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Sporting Facilities

Volume 403: debated on Monday 7 April 2003

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9.

What steps she is taking to improve sporting facilities in disadvantaged areas. [107054]

The Government believe that sport can play a valuable part in alleviating economic and social deprivation. Programmes such as space for sport and the arts, the New Opportunities Fund school PE and sport funding, the PE, school sport and club links initiative and the community club development programme are all targeted at deprived areas.

Edmonton Rangers football club provides sport and recreation to some of the most deprived kids in my constituency. It does a tremendous job, but it could do an even better job if only it had a permanent site. There is a site available, but unfortunately it is owned by a neighbouring local authority, which has left it to rot over the past 15 years. What can my right hon. Friend do to assist clubs such as Edmonton Rangers, which is trying to reach out to deprived kids in my communities, and what action can he take with local authorities, especially those that are not represented in the area, in order to bring such sites back into use?

I do not know all the details of the case that my hon. Friend describes, but if the facts are as he says, that local authority should re-examine its attitude to sport and physical activity. I know that there have been developments in the area with the participation of the Edmonton sports and social club and the local authority there, and I hope that that results in better facilities, including changing accommodation and all-weather pitches. If my hon. Friend writes to me about the matter that he raises, I will look into it and contact the local authority in question.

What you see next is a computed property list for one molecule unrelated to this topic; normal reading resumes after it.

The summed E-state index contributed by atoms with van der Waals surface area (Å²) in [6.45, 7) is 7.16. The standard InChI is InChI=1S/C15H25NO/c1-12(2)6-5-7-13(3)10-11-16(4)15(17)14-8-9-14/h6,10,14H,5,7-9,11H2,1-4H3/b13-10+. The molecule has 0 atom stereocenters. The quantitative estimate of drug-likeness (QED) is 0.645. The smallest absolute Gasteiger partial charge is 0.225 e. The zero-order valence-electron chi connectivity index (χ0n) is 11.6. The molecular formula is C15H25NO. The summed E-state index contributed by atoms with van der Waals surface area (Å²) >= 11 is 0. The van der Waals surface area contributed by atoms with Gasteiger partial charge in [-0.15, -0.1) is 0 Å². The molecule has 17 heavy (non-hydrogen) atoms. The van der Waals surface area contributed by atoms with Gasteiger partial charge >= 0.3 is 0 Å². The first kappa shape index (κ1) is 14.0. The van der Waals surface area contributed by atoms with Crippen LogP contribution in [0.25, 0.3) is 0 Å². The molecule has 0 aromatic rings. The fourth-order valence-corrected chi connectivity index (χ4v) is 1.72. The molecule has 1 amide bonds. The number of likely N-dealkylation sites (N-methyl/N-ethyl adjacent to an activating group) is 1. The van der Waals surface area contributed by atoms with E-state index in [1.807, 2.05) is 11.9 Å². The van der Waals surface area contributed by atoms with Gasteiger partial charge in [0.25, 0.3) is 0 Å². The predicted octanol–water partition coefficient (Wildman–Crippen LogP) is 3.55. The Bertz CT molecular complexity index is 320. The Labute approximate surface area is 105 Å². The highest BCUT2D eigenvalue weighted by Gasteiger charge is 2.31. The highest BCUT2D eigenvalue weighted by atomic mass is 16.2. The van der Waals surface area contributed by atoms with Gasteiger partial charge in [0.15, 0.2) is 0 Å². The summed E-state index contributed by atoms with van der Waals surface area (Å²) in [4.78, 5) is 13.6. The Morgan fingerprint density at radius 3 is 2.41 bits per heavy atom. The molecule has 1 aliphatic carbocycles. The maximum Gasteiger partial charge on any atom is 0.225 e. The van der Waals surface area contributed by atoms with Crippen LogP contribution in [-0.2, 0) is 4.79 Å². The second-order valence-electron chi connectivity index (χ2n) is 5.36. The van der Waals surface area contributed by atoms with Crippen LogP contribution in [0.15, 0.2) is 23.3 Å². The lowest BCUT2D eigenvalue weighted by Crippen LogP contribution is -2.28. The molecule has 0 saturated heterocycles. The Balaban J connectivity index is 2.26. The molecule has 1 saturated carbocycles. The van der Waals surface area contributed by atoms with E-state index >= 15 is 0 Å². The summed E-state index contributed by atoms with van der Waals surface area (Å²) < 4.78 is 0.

Does the Minister agree that what is important is not just the provision of facilities, but access to them and whether young people in particular can afford to get into them? Does he agree that there is a need for joined-up government thinking with the Department for Education and Skills and local government to ensure that not only are facilities provided, but that young people can afford to use them?

Very much so. The hon. Gentleman knows that many local authorities—particularly Labour-controlled ones—are trying to ensure that the facilities are accessible, especially to people who can currently ill-afford to use them. I have seen many innovative schemes around the country. Using the modern technology that is available, such as the chips that can be put into passcards, we can distinguish between various categories of economic well-being among the populace in a city without it being seen as discriminatory. Many schemes are operating throughout the country, but he is right to say that, in some areas, financial barriers are preventing people from gaining access to the facilities. I hope that local authorities and other partners can look at making that access available.